This involves two parts. One is a set of benchmark questions or tasks that the model is asked or fed. The second is some way of evaluating the responses or results and scoring them. Most evaluations are fully programmatic these days. In other words, there is some sort of scoring model used to evaluate the results. This is fine, but once again, human evaluations are superior. While we’ve not built a product here, a Lightning-enabled evacuation tool has been on our roadmap for some time. This would allow the same community to rank or score responses and in turn (with some sort of other, novel consensus mechanism) to earn Bitcoin and be paid out in real time for their contribution.
We have used a blend of internal human evaluation (ie; our team) along with some programmatic approaches.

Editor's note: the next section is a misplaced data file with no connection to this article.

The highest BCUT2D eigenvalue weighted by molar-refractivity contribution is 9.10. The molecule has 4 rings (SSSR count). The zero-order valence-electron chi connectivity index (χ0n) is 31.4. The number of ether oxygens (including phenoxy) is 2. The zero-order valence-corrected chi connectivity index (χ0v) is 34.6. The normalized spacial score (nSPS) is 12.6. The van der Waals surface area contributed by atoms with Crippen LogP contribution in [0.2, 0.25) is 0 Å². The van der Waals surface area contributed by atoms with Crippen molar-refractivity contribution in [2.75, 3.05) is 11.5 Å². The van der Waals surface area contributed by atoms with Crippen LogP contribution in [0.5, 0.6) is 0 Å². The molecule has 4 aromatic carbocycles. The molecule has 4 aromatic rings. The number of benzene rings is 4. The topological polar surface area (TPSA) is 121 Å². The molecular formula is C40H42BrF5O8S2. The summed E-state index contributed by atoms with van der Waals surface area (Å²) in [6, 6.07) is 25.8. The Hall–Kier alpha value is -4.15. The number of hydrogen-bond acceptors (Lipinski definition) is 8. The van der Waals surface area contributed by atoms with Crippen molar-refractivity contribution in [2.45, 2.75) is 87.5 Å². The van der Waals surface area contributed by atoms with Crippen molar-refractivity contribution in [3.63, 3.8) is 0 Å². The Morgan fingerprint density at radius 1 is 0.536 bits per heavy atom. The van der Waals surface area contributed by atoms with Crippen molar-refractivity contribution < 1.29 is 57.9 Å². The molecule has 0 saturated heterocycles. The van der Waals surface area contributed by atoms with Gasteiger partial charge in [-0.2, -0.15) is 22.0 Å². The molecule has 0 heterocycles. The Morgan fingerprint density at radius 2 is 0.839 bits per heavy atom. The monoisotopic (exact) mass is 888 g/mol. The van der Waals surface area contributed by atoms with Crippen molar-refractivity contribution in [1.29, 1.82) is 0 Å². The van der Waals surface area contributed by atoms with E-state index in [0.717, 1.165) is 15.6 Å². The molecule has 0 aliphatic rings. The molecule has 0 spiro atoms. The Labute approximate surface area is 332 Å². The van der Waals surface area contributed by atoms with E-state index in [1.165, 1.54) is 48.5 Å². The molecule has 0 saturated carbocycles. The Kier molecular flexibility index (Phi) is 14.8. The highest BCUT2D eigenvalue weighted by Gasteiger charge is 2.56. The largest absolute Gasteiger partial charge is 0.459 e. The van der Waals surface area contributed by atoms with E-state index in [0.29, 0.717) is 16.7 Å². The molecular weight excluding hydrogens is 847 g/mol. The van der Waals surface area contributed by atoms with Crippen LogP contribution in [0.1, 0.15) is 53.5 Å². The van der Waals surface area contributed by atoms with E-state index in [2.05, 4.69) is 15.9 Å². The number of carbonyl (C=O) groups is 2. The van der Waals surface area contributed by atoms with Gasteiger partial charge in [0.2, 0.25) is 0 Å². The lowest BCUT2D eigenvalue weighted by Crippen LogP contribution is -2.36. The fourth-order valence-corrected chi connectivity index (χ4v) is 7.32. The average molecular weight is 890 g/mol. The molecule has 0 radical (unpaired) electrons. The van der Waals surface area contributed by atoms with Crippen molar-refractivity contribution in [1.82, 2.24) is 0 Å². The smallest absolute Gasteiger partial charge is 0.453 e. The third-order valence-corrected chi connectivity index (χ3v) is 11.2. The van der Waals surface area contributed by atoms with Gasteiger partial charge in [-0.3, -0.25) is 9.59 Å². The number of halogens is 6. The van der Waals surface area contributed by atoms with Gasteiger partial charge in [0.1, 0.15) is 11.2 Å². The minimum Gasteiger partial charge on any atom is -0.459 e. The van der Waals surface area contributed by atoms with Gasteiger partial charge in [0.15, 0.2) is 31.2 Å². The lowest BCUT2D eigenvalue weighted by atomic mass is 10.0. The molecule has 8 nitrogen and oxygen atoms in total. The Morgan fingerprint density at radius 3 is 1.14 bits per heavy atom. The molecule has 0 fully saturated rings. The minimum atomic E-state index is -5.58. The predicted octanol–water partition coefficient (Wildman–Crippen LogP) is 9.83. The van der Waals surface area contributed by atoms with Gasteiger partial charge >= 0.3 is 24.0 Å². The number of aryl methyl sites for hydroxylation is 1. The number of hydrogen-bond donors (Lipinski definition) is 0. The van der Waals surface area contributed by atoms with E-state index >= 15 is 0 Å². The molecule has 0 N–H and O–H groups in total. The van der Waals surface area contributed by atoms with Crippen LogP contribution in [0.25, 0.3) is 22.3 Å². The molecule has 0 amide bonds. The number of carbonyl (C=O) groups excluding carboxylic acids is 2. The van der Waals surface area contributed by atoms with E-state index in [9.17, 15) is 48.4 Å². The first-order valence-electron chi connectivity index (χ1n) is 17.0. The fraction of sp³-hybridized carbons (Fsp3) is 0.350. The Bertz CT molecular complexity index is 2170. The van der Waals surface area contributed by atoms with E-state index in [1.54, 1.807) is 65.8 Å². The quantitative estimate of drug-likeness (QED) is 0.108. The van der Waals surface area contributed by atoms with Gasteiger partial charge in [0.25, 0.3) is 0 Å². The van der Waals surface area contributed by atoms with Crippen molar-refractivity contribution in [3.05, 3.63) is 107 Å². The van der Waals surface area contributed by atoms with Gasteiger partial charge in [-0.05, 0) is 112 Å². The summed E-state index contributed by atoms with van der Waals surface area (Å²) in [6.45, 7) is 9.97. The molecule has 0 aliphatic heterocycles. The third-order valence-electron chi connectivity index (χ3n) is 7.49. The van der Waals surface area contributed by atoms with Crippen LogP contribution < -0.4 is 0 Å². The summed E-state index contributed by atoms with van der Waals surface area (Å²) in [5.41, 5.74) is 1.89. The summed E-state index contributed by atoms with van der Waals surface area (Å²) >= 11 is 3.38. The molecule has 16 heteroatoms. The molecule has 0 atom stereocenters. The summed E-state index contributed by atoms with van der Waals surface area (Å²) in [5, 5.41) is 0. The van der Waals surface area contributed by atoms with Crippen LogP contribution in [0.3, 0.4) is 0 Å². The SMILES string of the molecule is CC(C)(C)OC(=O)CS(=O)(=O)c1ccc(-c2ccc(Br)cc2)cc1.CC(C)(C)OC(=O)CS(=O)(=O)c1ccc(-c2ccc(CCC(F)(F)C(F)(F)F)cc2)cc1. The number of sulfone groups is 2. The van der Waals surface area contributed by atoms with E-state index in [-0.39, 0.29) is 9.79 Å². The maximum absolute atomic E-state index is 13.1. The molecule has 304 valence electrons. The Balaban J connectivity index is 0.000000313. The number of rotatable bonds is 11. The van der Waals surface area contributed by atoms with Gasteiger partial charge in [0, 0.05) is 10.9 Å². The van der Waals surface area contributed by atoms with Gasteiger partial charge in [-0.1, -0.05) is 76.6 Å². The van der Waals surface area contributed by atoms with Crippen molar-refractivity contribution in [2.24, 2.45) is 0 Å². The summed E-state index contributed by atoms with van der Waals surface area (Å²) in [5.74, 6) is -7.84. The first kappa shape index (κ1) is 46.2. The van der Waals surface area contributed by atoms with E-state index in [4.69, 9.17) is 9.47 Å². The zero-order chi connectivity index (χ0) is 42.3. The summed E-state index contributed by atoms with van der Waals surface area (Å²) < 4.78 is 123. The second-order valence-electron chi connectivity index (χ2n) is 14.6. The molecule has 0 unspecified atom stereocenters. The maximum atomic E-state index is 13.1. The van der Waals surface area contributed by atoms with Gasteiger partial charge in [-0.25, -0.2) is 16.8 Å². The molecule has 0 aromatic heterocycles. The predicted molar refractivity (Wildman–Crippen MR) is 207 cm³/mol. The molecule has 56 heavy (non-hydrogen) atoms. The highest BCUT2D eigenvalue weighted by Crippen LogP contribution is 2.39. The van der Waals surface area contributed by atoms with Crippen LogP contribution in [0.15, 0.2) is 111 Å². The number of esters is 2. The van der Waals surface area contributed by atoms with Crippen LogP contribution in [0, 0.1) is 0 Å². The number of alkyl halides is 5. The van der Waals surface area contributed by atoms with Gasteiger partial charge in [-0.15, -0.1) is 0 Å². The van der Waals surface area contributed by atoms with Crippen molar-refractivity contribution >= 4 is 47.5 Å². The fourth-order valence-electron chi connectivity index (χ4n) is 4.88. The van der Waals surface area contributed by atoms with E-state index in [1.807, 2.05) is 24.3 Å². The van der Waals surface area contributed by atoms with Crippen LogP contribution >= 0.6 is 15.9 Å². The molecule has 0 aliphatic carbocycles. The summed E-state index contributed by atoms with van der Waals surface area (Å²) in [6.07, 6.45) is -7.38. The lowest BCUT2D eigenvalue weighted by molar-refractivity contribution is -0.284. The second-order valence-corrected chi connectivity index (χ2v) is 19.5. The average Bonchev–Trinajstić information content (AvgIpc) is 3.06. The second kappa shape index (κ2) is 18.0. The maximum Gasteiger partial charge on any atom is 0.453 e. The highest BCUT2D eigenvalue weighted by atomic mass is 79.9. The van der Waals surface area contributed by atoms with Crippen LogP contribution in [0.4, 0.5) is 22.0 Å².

I should also note that we have built the most comprehensive benchmark set of questions for a Bitcoin model to be tested against. It is 500 of the most important, common, pertinent and nuanced questions in Bitcoin. It is this set that we’re training our model to perform well against and invite anybody else working on a Bitcoin-related model to come and test against this question set!
Once this initial evaluation is complete, you get a sense for where the model is weak, where it is strong and where it needs further alignment. Reinforcement learning is a bit like fine-tuning but more dynamic. It’s often called RLHF (Reinforcement Learning by Human Feedback) which has proven to be the most effective (once again, human involvement - sensing a theme?).